25 July 2015
by Geoff Whitestock
Abbott Scraps Efficient Medical Model
Health experts want Prime Minister Tony Abbott to rethink a decision to scrap a system of standard prices for medical procedures that is showing signs of slowing growth in hospital expenses.
The issue of how to curb hospital costs flared this week at the Council of Australian Governments where states demanded an extra revenue source to compensate for the Federal spending cuts.
For the past three years, federal funding for state hospitals has been based on an assessment of the efficient price for each hospital procedure determined by the Independent Hospital Pricing Authority. The efficient price of a tonsillectomy is $3,534 and a hip replacement is $20,957. Some hospitals charge considerably more.
The system was invented in Victoria in the 1990s and written into national funding hospital agreements in 2011 by the Gillard government. NSW and Queensland have recently followed Victoria in using the benchmark prices to give an incentive to state hospitals with above-average costs for particular procedures to become more efficient.
The National Efficient Price, equivalent to the price of an average hospital admission, compiled by the Pricing Authority, grew by only 3 per cent last year, which is lower than the two previous years and only slightly more than inflation. That is considered a good result at a time when many other health costs rise much faster than inflation.
The federal government decided in last year's budget to scrap the price scheme from 2017. Experts said the government should reverse this decision.
"The work that we have seen in the last couple of years in calculating and delivering the efficient price has made significant inroads into capping cost variations between hospitals and that should continue," said Alison Verhoven, chief executive of the Australian Healthcare and Hospitals Association.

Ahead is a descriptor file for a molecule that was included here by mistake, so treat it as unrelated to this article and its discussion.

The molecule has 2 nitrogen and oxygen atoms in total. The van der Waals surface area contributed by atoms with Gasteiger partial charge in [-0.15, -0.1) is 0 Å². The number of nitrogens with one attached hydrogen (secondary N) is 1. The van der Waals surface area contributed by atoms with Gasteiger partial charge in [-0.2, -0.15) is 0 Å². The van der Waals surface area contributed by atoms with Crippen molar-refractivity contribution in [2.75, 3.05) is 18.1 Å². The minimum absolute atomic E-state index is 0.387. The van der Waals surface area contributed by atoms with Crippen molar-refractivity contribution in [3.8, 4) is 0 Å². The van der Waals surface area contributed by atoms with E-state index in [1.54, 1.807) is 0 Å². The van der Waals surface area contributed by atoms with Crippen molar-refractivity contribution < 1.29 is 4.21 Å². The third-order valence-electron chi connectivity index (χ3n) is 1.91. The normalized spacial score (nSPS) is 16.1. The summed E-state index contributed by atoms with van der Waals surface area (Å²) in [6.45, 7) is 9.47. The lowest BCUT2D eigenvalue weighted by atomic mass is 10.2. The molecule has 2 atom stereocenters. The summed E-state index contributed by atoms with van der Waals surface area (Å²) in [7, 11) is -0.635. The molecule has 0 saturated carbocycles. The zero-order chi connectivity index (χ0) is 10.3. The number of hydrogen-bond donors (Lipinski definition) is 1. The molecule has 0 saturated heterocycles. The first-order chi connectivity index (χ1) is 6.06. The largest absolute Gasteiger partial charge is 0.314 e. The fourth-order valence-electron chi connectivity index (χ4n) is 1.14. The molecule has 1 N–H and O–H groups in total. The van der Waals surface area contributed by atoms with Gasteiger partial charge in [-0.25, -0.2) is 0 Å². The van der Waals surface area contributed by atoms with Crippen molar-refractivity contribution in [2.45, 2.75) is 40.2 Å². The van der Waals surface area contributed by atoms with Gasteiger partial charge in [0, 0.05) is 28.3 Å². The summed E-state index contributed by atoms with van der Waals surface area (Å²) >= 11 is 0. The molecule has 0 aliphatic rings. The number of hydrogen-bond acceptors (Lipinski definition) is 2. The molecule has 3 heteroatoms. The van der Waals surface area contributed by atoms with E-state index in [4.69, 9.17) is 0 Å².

By 2030 NSW premier Mike Baird estimated that the funding gap opened by the Federal budget cuts would rise to $20 billion a year. Total hospital costs are expected to grow quickly because of the ageing population and the increased use of expensive technology.
Health experts were baffled by Mr Abbott's comments at a press conference after COAG on Thursday which appeared to endorse a benchmarking system even though last year's budget announced the current benchmarking system would be scrapped.
"If the Commonwealth's contribution to public hospitals looks like it's aligned to the delivery of good services at the best price, rather than simply a block grant handed over to a bureaucracy, that would be a big step in the right direction," Mr Abbott said.
Jane Hill, a member of the IHPA board and Professor of Health Economics at the University of Technology, said Australia's system of benchmarking was set up to do the sorts of things Mr Abbott was talking about. "He should explain what else he has in mind," Professor Hall said. "The system is very widely admired internationally."
Some ministers at COAG also called for a system of merging the hospital benchmark and the Medicare system of funding outpatient services in order to reduce cost-shifting between federally funded GPs and state-funded hospitals.
Ms Verhoven said this should not undermine the work of the IHPA. "While the AHHA supports the call for better coordination between primary healthcare and hospitals, the proposal to extend Medicare into our hospitals system must be approached with a view to developing sustainable and durable solutions."